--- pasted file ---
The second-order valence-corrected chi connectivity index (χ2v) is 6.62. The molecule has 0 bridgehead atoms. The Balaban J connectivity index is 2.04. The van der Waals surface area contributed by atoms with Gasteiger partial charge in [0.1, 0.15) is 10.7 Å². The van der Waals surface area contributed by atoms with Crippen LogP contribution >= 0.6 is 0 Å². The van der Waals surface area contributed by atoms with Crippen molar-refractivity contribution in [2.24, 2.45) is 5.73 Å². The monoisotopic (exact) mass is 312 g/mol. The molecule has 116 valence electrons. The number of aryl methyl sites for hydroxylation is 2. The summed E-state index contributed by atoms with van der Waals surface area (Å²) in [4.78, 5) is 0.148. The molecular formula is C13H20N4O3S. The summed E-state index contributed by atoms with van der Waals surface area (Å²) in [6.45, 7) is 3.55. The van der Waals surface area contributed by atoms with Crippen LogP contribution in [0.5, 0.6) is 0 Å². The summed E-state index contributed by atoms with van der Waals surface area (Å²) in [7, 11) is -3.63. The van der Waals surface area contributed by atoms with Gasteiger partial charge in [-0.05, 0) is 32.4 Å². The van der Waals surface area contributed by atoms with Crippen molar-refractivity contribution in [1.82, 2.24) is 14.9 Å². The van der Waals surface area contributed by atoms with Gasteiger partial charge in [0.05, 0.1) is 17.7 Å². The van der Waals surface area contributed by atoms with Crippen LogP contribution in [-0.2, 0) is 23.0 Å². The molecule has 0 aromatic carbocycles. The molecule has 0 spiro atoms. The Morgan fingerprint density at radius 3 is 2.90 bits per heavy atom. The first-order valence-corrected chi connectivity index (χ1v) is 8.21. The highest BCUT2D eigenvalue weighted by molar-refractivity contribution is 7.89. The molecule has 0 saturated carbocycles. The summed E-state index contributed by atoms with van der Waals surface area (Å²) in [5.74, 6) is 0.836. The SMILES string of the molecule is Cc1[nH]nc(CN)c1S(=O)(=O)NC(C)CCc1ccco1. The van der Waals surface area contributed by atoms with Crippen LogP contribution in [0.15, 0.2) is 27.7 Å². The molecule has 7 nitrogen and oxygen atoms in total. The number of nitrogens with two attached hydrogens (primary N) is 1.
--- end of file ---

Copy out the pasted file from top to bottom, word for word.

The second-order valence-corrected chi connectivity index (χ2v) is 6.62. The molecule has 0 bridgehead atoms. The Balaban J connectivity index is 2.04. The van der Waals surface area contributed by atoms with Gasteiger partial charge in [0.1, 0.15) is 10.7 Å². The van der Waals surface area contributed by atoms with Crippen LogP contribution >= 0.6 is 0 Å². The van der Waals surface area contributed by atoms with Crippen molar-refractivity contribution in [2.24, 2.45) is 5.73 Å². The monoisotopic (exact) mass is 312 g/mol. The molecule has 116 valence electrons. The number of aryl methyl sites for hydroxylation is 2. The summed E-state index contributed by atoms with van der Waals surface area (Å²) in [4.78, 5) is 0.148. The molecular formula is C13H20N4O3S. The summed E-state index contributed by atoms with van der Waals surface area (Å²) in [6.45, 7) is 3.55. The van der Waals surface area contributed by atoms with Crippen LogP contribution in [0.5, 0.6) is 0 Å². The summed E-state index contributed by atoms with van der Waals surface area (Å²) in [7, 11) is -3.63. The van der Waals surface area contributed by atoms with Gasteiger partial charge in [-0.05, 0) is 32.4 Å². The van der Waals surface area contributed by atoms with Crippen molar-refractivity contribution in [1.82, 2.24) is 14.9 Å². The van der Waals surface area contributed by atoms with Gasteiger partial charge in [0.05, 0.1) is 17.7 Å². The van der Waals surface area contributed by atoms with Crippen LogP contribution in [-0.2, 0) is 23.0 Å². The molecule has 0 aromatic carbocycles. The molecule has 0 spiro atoms. The Morgan fingerprint density at radius 3 is 2.90 bits per heavy atom. The first-order valence-corrected chi connectivity index (χ1v) is 8.21. The highest BCUT2D eigenvalue weighted by molar-refractivity contribution is 7.89. The molecule has 0 saturated carbocycles. The summed E-state index contributed by atoms with van der Waals surface area (Å²) in [5.74, 6) is 0.836. The SMILES string of the molecule is Cc1[nH]nc(CN)c1S(=O)(=O)NC(C)CCc1ccco1. The van der Waals surface area contributed by atoms with Crippen LogP contribution in [0.15, 0.2) is 27.7 Å². The molecule has 7 nitrogen and oxygen atoms in total. The number of nitrogens with two attached hydrogens (primary N) is 1.